A personally present God
Especially when the notion of “higher” laws of nature is added to this understanding, a kind of strong theistic naturalism emerges that is intimately connected to Maximus’s vision. This has none of the disadvantages with a theistic naturalism that is developed from a purely philosophical starting point. God, in this theological perspective, is not the “absentee landlord” of the deists; rather God is “involved” with the world in a more radical way than is envisaged by those who advocate other understandings of divine involvement. In this perspective, God truly acts in all events in the world. The “laws of nature” that bring about these events include not only the “lower” kind that scientists study but also the “higher” ones that are beyond investigation through scientific methodology. God’s action through all these laws is truly “personal” because these laws are not part of an autonomous universe, as imagined in most kinds of naturalism. Rather, they are an aspect of the logoi of created things, in which God is personally present.
We are not, of course, necessarily tied to the way in which Maximus himself expressed these insights. We might, for example, develop an alternative or complementary view in terms of another aspect of our Trinitarian understanding: the way in which the Holy Spirit is—as it is put in the classic prayer with which all formal Orthodox prayer begins—one who is “everywhere present and fills all things.” The important thing is that whatever theological starting point we adopt in our thinking about divine action, we must overcome our tendency to begin with a somewhat abstract concept of God, and with the assumption that this God is essentially “outside” the creation.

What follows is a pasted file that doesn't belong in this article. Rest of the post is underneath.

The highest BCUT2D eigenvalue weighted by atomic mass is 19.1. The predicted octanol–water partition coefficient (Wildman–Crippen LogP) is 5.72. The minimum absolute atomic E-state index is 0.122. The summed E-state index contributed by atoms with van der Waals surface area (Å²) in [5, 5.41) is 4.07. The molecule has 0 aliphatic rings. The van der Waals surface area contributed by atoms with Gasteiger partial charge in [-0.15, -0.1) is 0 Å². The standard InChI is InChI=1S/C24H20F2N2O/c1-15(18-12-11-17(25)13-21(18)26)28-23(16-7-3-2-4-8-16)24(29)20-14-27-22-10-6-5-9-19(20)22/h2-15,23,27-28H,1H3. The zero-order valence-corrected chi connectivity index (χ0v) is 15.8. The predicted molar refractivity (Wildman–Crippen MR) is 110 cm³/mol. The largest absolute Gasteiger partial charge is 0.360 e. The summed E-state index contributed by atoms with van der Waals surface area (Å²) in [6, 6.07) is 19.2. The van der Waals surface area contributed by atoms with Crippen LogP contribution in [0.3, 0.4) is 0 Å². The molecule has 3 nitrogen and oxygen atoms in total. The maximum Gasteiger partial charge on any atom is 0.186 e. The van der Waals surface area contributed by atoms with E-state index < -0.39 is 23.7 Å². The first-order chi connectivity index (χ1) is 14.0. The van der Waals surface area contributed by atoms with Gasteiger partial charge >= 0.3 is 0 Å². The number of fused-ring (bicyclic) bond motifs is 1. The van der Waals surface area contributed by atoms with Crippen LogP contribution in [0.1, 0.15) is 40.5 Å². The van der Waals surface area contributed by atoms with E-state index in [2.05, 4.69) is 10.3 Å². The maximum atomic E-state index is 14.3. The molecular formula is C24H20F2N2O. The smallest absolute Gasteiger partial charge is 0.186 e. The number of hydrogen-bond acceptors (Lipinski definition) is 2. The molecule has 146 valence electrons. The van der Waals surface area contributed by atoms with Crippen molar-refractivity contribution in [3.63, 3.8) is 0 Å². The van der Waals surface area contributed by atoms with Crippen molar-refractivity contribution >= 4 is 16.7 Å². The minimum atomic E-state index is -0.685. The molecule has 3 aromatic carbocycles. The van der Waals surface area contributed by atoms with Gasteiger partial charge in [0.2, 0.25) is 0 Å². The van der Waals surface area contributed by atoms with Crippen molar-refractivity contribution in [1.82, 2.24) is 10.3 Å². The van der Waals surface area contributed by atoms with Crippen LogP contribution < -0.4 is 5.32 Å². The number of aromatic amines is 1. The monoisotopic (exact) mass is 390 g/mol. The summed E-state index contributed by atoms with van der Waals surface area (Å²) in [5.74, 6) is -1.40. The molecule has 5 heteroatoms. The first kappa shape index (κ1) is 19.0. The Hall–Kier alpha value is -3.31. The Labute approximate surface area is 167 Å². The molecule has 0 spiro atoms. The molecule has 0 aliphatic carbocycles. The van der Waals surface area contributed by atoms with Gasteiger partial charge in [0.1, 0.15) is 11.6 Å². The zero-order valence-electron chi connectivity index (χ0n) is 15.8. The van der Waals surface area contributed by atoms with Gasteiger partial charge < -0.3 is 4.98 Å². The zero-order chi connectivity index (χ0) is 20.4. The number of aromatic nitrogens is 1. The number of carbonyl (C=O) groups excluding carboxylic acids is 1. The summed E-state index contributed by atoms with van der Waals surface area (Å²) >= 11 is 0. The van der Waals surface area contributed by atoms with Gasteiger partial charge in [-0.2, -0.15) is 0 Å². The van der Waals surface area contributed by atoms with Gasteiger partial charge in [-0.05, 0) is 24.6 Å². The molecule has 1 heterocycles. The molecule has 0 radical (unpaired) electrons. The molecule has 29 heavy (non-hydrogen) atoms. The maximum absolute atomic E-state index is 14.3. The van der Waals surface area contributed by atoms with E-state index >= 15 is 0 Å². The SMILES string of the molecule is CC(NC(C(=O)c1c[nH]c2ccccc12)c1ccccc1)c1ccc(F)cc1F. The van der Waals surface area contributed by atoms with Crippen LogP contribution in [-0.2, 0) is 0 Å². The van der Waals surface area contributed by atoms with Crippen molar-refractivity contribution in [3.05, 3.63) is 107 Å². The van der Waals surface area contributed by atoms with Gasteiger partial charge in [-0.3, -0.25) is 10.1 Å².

If we begin with this questionable picture of God separated from created things, it inevitably seems to us that an understanding of divine action requires the development of an understanding of how God can “get in” from “outside.” As we have seen, however, once we have put this assumption aside, we are enabled to think about divine action in a way that is philosophically a form of “strong theistic naturalism” but is almost unrecognisable as such. For what is involved in this alternative picture is not based on this naturalism’s usual denial of “special divine action.” Rather, it is based on a framework in which the distinction between “special” and “general” divine action no longer makes any sense. God’s presence and action in the world are seen simply as two sides of the same coin.
Miracles are not, in this perspective, the result of divine intervention in, or interference with, the world. Rather, they may be seen as reflections of an aspect of the true nature of the world that is usually hidden from us. The “return” to that true nature, as envisaged in this understanding, represents what some Western theologians have spoken about—in relation to Christ himself—as a “breaking in of the age to come.” However, to speak of ”‘breaking in” would, in this context, be somewhat misleading, since what is envisaged is not a breaking in of something that comes from “outside.” What occurs is, rather, something that the Eastern Christian tradition has often stressed: a ‘”breaking out” of something that is always present in the world, albeit in a way that is, in a “fallen” world, usually hidden from us.